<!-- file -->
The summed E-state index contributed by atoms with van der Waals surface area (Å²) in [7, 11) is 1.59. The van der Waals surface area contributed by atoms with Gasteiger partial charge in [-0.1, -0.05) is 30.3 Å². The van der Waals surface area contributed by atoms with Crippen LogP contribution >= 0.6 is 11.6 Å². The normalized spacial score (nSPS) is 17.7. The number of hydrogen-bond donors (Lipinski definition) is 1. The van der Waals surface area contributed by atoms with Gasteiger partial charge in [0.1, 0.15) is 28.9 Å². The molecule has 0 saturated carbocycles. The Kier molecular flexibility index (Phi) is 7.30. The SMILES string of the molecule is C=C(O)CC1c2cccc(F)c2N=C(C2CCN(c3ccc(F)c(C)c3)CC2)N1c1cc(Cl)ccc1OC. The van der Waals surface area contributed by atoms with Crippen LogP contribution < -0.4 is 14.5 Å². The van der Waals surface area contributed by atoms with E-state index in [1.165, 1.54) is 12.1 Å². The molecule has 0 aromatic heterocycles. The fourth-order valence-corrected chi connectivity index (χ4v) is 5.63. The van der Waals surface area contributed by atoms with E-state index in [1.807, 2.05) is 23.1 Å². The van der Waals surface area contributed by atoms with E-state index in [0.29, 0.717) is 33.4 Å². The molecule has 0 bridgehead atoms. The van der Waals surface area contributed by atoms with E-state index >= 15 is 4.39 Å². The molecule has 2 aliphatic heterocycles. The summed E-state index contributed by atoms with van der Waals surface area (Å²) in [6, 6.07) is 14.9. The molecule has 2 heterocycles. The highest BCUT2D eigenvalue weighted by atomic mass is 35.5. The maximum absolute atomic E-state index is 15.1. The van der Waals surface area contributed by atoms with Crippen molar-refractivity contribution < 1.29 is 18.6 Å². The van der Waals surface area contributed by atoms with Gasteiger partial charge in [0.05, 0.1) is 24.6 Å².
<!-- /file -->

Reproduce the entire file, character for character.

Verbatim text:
The summed E-state index contributed by atoms with van der Waals surface area (Å²) in [7, 11) is 1.59. The van der Waals surface area contributed by atoms with Gasteiger partial charge in [-0.1, -0.05) is 30.3 Å². The van der Waals surface area contributed by atoms with Crippen LogP contribution >= 0.6 is 11.6 Å². The normalized spacial score (nSPS) is 17.7. The number of hydrogen-bond donors (Lipinski definition) is 1. The van der Waals surface area contributed by atoms with Gasteiger partial charge in [0.1, 0.15) is 28.9 Å². The molecule has 0 saturated carbocycles. The Kier molecular flexibility index (Phi) is 7.30. The SMILES string of the molecule is C=C(O)CC1c2cccc(F)c2N=C(C2CCN(c3ccc(F)c(C)c3)CC2)N1c1cc(Cl)ccc1OC. The van der Waals surface area contributed by atoms with Crippen LogP contribution < -0.4 is 14.5 Å². The van der Waals surface area contributed by atoms with E-state index in [1.165, 1.54) is 12.1 Å². The molecule has 0 aromatic heterocycles. The fourth-order valence-corrected chi connectivity index (χ4v) is 5.63. The van der Waals surface area contributed by atoms with E-state index in [1.807, 2.05) is 23.1 Å². The van der Waals surface area contributed by atoms with E-state index in [0.29, 0.717) is 33.4 Å². The molecule has 0 bridgehead atoms. The van der Waals surface area contributed by atoms with E-state index >= 15 is 4.39 Å². The molecule has 2 aliphatic heterocycles. The summed E-state index contributed by atoms with van der Waals surface area (Å²) in [6, 6.07) is 14.9. The molecule has 2 heterocycles. The highest BCUT2D eigenvalue weighted by atomic mass is 35.5. The maximum absolute atomic E-state index is 15.1. The van der Waals surface area contributed by atoms with Crippen molar-refractivity contribution < 1.29 is 18.6 Å². The van der Waals surface area contributed by atoms with Gasteiger partial charge in [0.05, 0.1) is 24.6 Å².